Georgia’s (mis)alignment with the EU Foreign Policy

The EU spokesperson spoke recently about the low and falling rate of alignment of Georgia with the EU’s common foreign and security policy (CFSP). A closer look at the alignment pattern shows that the problem is not only quantitative but also qualitative.

Eka Akobia is an expert in International Relations, Dean and Professor at the Caucasus School of Governance

The countries aspiring to the EU candidacy and eventual membership must align their policies with the European Union. The rate of alignment is an integral part of the assessment of readiness for membership. Even as things currently stand, the Association Agreement between Georgia and the EU calls for “gradual convergence in the area of foreign and security policy.”

In its opinion on Georgia’s EU membership application from June 2022, EU Commission has stated that “efforts should be made to increase Georgia’s convergence with the Common Foreign and Security Policy, including on EU positions.”  In the latest report published early in 2023, the Commission concluded that “Georgia is moderately prepared in this area. Additional efforts are needed to increase the convergence in the area of foreign and security policy, in particular, the alignment with EU statements and decisions as well as the application of restrictive measures when and where required.”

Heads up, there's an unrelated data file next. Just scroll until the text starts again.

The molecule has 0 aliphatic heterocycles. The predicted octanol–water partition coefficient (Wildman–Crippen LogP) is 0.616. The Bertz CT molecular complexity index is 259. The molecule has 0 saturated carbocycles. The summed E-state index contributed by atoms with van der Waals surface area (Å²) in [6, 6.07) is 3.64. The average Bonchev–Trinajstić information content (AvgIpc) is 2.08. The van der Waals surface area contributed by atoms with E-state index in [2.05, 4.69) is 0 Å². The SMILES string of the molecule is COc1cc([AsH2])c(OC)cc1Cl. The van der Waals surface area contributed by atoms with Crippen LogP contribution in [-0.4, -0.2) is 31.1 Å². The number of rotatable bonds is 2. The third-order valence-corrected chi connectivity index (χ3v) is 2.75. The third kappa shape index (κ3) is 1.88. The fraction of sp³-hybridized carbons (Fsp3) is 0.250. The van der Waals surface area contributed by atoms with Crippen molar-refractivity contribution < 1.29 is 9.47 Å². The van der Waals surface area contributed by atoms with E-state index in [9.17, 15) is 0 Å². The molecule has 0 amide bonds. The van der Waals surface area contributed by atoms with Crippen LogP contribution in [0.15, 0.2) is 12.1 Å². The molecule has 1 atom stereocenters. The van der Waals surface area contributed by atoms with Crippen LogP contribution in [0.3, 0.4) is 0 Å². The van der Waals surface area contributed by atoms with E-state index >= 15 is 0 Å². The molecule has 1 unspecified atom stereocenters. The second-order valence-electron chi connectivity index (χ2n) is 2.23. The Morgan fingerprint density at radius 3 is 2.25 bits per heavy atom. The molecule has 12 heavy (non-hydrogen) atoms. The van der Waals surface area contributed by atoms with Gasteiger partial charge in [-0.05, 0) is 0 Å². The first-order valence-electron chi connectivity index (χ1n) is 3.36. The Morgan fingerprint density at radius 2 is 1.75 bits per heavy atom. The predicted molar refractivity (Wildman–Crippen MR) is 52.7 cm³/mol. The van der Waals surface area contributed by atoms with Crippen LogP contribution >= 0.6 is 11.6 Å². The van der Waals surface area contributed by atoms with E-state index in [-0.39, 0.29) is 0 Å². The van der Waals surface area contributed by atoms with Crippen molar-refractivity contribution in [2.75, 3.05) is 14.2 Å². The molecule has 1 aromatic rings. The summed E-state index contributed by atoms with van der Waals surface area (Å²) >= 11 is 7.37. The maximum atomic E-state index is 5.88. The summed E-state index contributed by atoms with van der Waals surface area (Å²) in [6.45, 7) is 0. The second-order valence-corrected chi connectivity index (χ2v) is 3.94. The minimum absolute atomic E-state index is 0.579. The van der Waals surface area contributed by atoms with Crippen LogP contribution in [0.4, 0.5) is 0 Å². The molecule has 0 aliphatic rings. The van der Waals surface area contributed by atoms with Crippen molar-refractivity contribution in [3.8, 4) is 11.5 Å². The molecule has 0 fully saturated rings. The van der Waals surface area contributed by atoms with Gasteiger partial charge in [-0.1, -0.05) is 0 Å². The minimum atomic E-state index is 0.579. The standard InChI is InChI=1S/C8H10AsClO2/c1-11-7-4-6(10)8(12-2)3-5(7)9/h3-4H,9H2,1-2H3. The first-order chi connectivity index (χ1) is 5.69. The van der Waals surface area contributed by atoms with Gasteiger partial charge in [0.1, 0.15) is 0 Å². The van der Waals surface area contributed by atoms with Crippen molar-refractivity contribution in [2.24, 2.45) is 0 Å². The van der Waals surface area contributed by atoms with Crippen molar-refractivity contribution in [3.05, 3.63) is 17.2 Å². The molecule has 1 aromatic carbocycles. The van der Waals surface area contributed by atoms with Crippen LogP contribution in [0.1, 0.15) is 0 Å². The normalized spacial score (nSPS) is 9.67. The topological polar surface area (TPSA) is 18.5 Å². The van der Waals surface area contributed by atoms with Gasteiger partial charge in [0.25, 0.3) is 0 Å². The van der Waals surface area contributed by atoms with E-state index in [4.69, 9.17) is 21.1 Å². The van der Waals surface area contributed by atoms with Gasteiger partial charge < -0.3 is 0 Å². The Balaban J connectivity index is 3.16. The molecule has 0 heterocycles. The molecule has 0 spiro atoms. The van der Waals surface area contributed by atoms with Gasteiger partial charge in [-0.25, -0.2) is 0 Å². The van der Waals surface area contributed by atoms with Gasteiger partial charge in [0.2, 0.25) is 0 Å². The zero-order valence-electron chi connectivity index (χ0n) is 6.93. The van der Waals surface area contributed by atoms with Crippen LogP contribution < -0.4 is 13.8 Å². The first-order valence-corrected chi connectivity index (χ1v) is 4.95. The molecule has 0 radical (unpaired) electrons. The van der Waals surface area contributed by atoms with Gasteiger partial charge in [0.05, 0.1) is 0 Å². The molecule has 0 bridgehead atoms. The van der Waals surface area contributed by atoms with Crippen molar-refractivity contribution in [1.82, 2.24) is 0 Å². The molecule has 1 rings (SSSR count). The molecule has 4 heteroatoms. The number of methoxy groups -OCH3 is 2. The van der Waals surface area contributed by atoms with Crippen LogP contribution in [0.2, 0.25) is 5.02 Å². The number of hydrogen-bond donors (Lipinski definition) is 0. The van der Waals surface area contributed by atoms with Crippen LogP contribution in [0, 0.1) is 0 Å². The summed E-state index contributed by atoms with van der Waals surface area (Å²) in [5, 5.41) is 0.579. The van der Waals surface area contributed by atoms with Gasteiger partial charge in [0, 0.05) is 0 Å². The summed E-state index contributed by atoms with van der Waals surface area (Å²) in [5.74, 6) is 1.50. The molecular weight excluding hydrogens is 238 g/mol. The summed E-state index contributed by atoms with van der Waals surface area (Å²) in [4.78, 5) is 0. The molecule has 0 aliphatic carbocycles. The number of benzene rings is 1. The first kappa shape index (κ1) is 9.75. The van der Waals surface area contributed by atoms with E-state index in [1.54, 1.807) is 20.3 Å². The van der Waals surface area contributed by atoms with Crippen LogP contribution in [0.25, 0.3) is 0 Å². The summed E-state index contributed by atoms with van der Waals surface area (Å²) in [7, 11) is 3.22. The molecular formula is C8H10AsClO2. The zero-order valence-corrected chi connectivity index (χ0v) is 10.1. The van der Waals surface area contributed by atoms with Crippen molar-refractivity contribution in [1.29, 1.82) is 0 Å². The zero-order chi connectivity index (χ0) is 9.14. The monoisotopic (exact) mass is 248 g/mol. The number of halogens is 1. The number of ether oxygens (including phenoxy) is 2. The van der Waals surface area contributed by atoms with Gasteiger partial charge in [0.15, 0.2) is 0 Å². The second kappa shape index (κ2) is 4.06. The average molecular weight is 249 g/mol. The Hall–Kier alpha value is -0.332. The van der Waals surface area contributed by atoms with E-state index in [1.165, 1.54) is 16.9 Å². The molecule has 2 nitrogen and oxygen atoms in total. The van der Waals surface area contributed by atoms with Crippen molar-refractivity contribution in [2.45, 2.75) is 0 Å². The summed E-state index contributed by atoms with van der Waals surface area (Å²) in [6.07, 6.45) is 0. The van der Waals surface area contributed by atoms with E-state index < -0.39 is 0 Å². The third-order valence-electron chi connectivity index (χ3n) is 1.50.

A deeper look

According to the web registry of the EU Council, in 2022 EU issued 107 declarations on EU decisions or statements in the area of CFSP, open for alignment by third countries. Out of 107 possibilities, Georgia aligned itself with only 51 declarations, registering a further drop from the previous year to 48%. Ukraine aligned itself with 97 EU declarations (91%), while Moldova aligned with 64 declarations (60%). The chart below, based on 2017-2021 Commission Opinions and the EU Council web registry for 2022, shows that Georgia’s convergence rate has been falling while those of Moldova and Ukraine – growing.

But the divergence goes deeper.

In 2022, the EU’s foreign policy actions covered 34 topics. Out of these, 23 items concerned specific countries, to which the EU devoted 92 declarations and invited third parties to align with it. In terms of its bilateral diplomacy Georgia had the lowest rate of convergence with the EU’s bilateral diplomacy outlook – it aligned with 31 declarations out of the 92 (34%), trailing far behind Ukraine (89%) and also Moldova (54%).

Out of sync on Russia

The EU made 26 declarations in 2022 that imposed sanctions on Russia for its full-scale invasion of Ukraine. Georgia abstained from all but three of these declarations.

The three declarations it aligned with were related to “the non-government-controlled areas of the Donetsk and Luhansk oblasts.” The reason for aligning with these three, in particular, seems to be Georgia keeping consistency with the opposition to legitimizing the non-recognized occupation/annexation regimes, which Tbilisi deems similar to those in Abkhazia and Tskhinvali region/South Ossetia.

Out of sync on thematic areas

In 2022, the EU covered 15 topical declarations ranging from human rights to chemical weapons. Out of these, Georgia aligned itself with ten (67%), compared with Moldova’s 13 (87%) and Ukraine’s full alignment.

Most interestingly, Georgia did not align with EU human rights-related declarations dedicated to the International Day Against Homophobia, Transphobia, and Biphobia (16 May 2022) and Human Rights Day (9 December 2022).